Typically, the best stories have a hero—someone who has risen to the top and is now at the center of all the action—and let’s face it, that is most often the fairy tale we like to live in or, at the very least, imagine when thinking about the life we want to live. But the greatest thing we learned as a team this summer is that a mission trip is not about our story. Instead, our story fits into a much greater story of redemption, one that is worth traveling over 5,000 miles to tell.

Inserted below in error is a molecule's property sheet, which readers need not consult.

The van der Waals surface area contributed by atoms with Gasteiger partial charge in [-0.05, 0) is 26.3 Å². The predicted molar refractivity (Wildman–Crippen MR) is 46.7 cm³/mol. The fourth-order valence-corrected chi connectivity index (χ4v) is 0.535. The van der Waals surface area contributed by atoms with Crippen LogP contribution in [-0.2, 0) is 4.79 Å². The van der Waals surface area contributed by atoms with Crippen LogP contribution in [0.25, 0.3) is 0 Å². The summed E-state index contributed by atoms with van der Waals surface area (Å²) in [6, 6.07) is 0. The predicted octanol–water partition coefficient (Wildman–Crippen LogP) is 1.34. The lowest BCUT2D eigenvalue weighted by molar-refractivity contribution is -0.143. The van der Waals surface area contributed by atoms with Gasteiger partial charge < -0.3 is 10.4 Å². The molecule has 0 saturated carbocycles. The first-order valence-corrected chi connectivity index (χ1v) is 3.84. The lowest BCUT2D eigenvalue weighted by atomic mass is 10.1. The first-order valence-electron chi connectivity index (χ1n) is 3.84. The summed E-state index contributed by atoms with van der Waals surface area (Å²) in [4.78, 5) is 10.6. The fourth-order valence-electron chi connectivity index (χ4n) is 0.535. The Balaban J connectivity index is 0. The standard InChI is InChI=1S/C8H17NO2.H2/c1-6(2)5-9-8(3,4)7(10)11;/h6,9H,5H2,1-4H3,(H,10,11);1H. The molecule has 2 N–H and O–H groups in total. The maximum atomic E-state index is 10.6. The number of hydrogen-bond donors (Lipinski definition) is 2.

My team and I served at Camp L’Arcada, also known as Indian camp, in Spain for the past two weeks alongside counselors and 95 kids ages 3 to 12 years old. No one on our team was completely fluent in Spanish, so the language barrier propelled us into an incredible opportunity—to love without sharing eloquent sentences and the challenge to encourage without speaking powerful words. We didn’t have much of a common language—the one thing you usually need in order to build relationships—but in that, we learned there are some things that are universal and don’t need to be translated: laughter, tears, high fives, hugs & serving. Indian camp in Spain may seem like a weird concept at first, especially in the middle of the Pyrenees mountains, but it offers a unique way to share life in the form of stories. The country of Spain is hardened to the gospel, however, when told in the form of a story, barriers are broken and lives can be transformed.